Active matrix element/s: Transformed output 11 MXOl I2 MXO2 I3 MX04 I1, I2 MX03 11, I3 MXOS I2, I3 MX06 I1, I2, I3 MXO7 A single transformed output is produced for the expansion of active elements in each row of the matrix. Thus, five out of the thirty-five output lines will be active for input patterns having elements in five rows of the input matrix.

The 35 ouput lines from the matrix expansion circuits are carried in multiple to each one of a plurality of pairs of banks of adaptive memory units, each bank having 35 units therein corresponding to the 35 matrix expansion lines. The number of pairs or groups of banks is determined by the number of binary outputs by which it is desired to indicate the output conditions for a given set of input conditions supplied to the input matrix.

As shown in FIG. 2b, the adaptive memory unit AMlA includes the apparatus shown in detail in the dotted rectangle designated AMlA. These units are also disclosed and claimed in US. Patent 3,286,103 referred to above.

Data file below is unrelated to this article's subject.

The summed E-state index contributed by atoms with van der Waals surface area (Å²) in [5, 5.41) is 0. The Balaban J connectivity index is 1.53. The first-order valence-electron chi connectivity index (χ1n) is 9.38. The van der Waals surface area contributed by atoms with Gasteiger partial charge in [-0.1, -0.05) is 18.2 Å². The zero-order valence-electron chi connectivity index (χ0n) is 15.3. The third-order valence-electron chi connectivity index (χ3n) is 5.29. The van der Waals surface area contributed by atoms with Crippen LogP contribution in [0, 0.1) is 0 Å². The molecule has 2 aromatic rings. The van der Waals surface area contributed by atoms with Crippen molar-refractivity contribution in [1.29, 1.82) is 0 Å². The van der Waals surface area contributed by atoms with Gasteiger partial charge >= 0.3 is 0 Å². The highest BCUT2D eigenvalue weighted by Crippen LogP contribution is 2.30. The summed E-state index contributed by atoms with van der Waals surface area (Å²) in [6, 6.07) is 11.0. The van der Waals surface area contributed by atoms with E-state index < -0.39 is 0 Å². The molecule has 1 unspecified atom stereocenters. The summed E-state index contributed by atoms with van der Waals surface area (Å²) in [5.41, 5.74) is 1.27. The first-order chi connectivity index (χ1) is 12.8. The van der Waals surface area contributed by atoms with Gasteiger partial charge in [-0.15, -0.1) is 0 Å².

Each of the memory units includes a pair of PNP transistors, such as X1 and X2, together with a plurality of diodes such as the diodes D1 through D10, and resistive and capacitive elements which, in combination, form a metastable storage device having a neutral or reset state and having a plurality of settable conditions in either direction from the neutral state. In the present instance, there are two stable states on either side of the neutral state so that, in effect, an adaptive memory device in the present arrangement has five stable states. Each of the memory units, such as AMIA, has an activating input which is supplied from the matrix expansion circuits, such as the line MX01. All other lines from the matrix expansion circuits are connected to the other adaptive memory units in that particular memory bank. The input from the matrix expansion circuits controls conditioning pulses to the S-state trigger to move it from one state to another and also controls the application of the weighted outputs to the output lines. The diodes D3 and D4 are associated with the pair of gates controlling the conditioning in the arrangement shown and diodes D9 and D10 are associated with the gates controlling the summation of the weights on the output lines. The central part of the circuit is a 5-state trigger which is basically an Eccles-Jordan flip-flop modified to have three additional stable states by the use of diode pairs D1, D2; D5, D6; and D7, D8.